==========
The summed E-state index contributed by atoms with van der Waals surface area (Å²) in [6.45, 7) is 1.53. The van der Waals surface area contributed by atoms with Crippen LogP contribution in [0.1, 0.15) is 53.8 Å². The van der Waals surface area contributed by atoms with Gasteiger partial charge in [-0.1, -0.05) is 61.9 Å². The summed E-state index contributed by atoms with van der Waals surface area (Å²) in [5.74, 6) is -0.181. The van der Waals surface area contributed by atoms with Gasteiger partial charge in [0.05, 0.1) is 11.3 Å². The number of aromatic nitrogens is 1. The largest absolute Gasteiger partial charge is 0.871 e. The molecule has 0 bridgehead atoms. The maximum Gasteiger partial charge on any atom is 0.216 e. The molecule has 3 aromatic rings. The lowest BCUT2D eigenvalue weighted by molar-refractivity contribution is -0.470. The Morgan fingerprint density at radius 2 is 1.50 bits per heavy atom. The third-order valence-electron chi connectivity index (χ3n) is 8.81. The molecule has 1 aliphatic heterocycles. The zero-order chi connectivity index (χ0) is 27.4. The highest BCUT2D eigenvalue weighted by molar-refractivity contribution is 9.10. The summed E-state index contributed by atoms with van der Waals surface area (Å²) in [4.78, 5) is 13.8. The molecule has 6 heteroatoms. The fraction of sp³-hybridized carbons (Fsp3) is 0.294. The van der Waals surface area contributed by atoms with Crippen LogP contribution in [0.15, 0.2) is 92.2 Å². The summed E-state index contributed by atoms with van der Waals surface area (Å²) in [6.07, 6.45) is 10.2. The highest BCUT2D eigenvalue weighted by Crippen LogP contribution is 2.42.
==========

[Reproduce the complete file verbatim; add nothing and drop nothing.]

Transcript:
The summed E-state index contributed by atoms with van der Waals surface area (Å²) in [6.45, 7) is 1.53. The van der Waals surface area contributed by atoms with Crippen LogP contribution in [0.1, 0.15) is 53.8 Å². The van der Waals surface area contributed by atoms with Gasteiger partial charge in [-0.1, -0.05) is 61.9 Å². The summed E-state index contributed by atoms with van der Waals surface area (Å²) in [5.74, 6) is -0.181. The van der Waals surface area contributed by atoms with Gasteiger partial charge in [0.05, 0.1) is 11.3 Å². The number of aromatic nitrogens is 1. The largest absolute Gasteiger partial charge is 0.871 e. The molecule has 0 bridgehead atoms. The maximum Gasteiger partial charge on any atom is 0.216 e. The molecule has 3 aromatic rings. The lowest BCUT2D eigenvalue weighted by molar-refractivity contribution is -0.470. The Morgan fingerprint density at radius 2 is 1.50 bits per heavy atom. The third-order valence-electron chi connectivity index (χ3n) is 8.81. The molecule has 1 aliphatic heterocycles. The zero-order chi connectivity index (χ0) is 27.4. The highest BCUT2D eigenvalue weighted by molar-refractivity contribution is 9.10. The summed E-state index contributed by atoms with van der Waals surface area (Å²) in [4.78, 5) is 13.8. The molecule has 6 heteroatoms. The fraction of sp³-hybridized carbons (Fsp3) is 0.294. The van der Waals surface area contributed by atoms with Crippen LogP contribution in [0.15, 0.2) is 92.2 Å². The summed E-state index contributed by atoms with van der Waals surface area (Å²) in [6.07, 6.45) is 10.2. The highest BCUT2D eigenvalue weighted by Crippen LogP contribution is 2.42.